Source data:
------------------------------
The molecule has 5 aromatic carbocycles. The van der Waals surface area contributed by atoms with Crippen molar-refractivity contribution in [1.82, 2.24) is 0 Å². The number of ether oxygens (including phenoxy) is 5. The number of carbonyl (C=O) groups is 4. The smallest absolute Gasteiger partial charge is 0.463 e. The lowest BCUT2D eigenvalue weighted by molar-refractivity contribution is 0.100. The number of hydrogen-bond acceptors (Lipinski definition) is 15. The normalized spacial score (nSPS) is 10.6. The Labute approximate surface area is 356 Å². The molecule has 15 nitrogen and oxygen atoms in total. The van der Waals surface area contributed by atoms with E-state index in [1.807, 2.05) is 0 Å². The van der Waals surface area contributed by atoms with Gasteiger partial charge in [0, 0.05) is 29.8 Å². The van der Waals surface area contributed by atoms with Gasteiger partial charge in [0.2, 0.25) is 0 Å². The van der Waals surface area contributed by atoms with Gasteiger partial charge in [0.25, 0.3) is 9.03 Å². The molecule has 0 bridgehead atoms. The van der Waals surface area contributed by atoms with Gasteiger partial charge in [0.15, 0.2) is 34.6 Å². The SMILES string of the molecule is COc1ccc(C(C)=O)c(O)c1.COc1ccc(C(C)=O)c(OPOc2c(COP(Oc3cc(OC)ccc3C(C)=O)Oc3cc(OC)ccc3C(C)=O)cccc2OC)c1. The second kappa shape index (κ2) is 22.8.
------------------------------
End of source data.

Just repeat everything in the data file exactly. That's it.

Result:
The molecule has 5 aromatic carbocycles. The van der Waals surface area contributed by atoms with Crippen molar-refractivity contribution in [1.82, 2.24) is 0 Å². The number of ether oxygens (including phenoxy) is 5. The number of carbonyl (C=O) groups is 4. The smallest absolute Gasteiger partial charge is 0.463 e. The lowest BCUT2D eigenvalue weighted by molar-refractivity contribution is 0.100. The number of hydrogen-bond acceptors (Lipinski definition) is 15. The normalized spacial score (nSPS) is 10.6. The Labute approximate surface area is 356 Å². The molecule has 15 nitrogen and oxygen atoms in total. The van der Waals surface area contributed by atoms with E-state index in [1.807, 2.05) is 0 Å². The van der Waals surface area contributed by atoms with Gasteiger partial charge in [0, 0.05) is 29.8 Å². The van der Waals surface area contributed by atoms with Gasteiger partial charge in [0.2, 0.25) is 0 Å². The van der Waals surface area contributed by atoms with Gasteiger partial charge in [0.25, 0.3) is 9.03 Å². The molecule has 0 bridgehead atoms. The van der Waals surface area contributed by atoms with Gasteiger partial charge in [0.15, 0.2) is 34.6 Å². The SMILES string of the molecule is COc1ccc(C(C)=O)c(O)c1.COc1ccc(C(C)=O)c(OPOc2c(COP(Oc3cc(OC)ccc3C(C)=O)Oc3cc(OC)ccc3C(C)=O)cccc2OC)c1. The second kappa shape index (κ2) is 22.8.